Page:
Perhaps there are no mistakes in gardening, only things that have to be learned the hard way. And since every year is different, a gardener never runs out of things to learn. Case in point: I started four varieties of tomatoes from seed in February, and nursed them along through the end of winter. For several weeks they have been living outside under a plastic tunnel which protects them from frost and the wind. It gets pretty warm in there, even if there’s no direct sun. So I was unprepared for a warm sunny day (especially since it was snowing just a few days ago), and fiddled around on other projects this morning. When I finally opened the tunnel to have a look inside, I saw that most of my baby tomatoes had been cooked. Oh no! Some of them can be saved, but I will be starting over.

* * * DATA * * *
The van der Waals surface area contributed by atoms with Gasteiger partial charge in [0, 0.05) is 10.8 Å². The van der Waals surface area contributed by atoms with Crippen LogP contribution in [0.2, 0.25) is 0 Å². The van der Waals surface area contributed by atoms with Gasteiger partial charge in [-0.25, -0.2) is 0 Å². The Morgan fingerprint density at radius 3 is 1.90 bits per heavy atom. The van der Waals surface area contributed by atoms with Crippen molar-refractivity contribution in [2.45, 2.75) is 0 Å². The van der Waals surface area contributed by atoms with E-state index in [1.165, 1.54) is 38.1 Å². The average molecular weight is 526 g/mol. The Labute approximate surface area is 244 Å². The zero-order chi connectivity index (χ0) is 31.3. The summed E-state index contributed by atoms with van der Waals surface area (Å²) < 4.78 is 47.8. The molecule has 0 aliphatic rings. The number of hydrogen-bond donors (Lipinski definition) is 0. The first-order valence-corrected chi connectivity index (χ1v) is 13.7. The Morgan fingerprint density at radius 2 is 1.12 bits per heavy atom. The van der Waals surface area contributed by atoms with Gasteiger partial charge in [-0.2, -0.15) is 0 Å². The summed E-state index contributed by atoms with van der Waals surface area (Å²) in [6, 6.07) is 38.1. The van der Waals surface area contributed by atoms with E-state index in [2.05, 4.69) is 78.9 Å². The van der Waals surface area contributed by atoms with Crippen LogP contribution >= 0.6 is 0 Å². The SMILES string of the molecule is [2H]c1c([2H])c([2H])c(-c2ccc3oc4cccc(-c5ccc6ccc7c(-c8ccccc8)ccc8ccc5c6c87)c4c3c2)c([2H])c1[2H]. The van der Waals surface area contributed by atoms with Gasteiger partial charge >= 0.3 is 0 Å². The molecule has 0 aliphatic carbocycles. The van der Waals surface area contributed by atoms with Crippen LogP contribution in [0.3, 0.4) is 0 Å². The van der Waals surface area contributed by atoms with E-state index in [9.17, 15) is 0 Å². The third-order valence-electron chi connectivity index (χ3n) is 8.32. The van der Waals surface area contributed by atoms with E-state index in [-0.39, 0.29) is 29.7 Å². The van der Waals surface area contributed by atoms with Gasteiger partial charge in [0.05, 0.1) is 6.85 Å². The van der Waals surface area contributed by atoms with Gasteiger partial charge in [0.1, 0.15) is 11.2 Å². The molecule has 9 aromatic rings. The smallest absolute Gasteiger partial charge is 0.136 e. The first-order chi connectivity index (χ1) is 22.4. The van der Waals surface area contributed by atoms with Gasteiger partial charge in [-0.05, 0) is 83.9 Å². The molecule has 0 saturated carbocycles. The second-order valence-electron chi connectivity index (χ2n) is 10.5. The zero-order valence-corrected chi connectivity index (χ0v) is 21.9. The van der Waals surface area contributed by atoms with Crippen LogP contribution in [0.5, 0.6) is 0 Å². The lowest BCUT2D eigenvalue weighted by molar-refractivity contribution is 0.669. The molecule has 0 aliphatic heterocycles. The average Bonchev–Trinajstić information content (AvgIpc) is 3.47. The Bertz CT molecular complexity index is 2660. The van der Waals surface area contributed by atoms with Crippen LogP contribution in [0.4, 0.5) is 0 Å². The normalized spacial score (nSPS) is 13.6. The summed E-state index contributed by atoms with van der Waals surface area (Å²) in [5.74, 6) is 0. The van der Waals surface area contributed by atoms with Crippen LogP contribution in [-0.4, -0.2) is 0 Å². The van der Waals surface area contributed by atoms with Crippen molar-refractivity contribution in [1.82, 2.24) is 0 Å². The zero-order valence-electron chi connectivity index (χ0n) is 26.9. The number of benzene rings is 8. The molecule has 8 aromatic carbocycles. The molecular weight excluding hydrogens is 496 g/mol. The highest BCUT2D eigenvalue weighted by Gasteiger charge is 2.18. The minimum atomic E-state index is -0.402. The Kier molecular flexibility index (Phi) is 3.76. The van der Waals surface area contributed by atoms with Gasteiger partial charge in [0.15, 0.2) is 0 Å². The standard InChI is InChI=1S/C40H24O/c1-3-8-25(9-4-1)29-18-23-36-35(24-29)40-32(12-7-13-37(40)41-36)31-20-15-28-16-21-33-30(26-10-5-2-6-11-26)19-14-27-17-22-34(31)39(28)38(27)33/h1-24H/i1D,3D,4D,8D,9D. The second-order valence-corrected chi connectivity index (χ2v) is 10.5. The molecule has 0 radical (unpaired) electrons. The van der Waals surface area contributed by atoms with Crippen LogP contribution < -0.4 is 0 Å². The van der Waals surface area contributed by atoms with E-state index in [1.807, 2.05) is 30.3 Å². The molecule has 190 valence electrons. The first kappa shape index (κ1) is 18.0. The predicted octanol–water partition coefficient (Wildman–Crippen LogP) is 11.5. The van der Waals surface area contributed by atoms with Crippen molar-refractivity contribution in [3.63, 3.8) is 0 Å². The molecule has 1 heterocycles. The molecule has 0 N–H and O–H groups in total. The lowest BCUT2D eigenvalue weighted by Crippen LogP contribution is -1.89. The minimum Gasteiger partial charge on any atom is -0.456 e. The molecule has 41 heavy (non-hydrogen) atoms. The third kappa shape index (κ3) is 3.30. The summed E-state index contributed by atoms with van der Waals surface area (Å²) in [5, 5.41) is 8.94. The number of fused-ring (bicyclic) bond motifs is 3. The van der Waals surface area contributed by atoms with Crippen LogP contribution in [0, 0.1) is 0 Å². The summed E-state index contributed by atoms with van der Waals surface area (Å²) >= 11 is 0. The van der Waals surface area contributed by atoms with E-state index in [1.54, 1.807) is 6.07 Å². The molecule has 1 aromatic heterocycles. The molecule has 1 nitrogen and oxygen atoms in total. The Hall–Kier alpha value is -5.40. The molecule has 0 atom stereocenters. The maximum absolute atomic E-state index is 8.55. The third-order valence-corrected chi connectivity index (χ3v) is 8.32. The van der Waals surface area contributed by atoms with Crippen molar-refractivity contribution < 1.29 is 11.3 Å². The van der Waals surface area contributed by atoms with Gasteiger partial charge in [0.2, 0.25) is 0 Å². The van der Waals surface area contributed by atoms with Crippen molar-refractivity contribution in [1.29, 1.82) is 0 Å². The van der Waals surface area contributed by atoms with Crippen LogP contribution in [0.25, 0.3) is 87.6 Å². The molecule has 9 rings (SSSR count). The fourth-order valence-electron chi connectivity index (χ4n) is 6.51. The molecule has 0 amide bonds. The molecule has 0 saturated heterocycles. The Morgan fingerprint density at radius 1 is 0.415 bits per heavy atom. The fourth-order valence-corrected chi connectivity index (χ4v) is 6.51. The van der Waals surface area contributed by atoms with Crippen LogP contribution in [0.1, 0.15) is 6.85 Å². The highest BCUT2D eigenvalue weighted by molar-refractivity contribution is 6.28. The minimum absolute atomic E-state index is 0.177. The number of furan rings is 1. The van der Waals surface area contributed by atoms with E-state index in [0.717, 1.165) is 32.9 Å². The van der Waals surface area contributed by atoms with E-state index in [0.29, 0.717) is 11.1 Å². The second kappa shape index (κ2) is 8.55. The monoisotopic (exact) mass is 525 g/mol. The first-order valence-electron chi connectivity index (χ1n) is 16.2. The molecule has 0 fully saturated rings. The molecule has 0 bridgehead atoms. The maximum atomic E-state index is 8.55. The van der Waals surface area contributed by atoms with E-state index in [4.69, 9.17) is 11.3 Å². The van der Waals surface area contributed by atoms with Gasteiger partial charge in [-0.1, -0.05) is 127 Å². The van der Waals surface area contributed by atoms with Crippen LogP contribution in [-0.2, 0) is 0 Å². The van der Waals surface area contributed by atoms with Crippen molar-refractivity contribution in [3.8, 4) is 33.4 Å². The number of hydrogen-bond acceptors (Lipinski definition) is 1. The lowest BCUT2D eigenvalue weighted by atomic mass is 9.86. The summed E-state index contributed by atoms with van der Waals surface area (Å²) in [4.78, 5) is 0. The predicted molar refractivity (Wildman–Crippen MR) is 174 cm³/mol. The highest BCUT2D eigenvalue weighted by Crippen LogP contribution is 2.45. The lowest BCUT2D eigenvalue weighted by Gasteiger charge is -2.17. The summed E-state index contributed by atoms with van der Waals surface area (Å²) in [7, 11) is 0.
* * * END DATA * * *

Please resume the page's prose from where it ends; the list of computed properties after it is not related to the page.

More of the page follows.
Another case: I am a proponent of what could be called “free-spirited” gardening. I have some degree of tolerance for plants doing what they do. I was also duped by garden designers who say things like: ” For winter interest, leave grasses and seedpods standing in flowerbeds.” I’ve done this in the past, but for some reason, I have a bumper crop of seedlings this spring. All of the grasses I left standing for aesthetic reasons have given me the gift of babies in inconvenient places. The larkspur, california poppies, and violas have sprouted prodigiously. I don’t mind a few of them wandering around the garden to add some random whimsy to my flowerbeds. I’ve potted up a few extras to give away. But the rest of them are being ruthlessly pulled up or scuffled back into the dirt. This summer, there will be more disciplined deadheading after flowers finish blooming.
Garden and learn!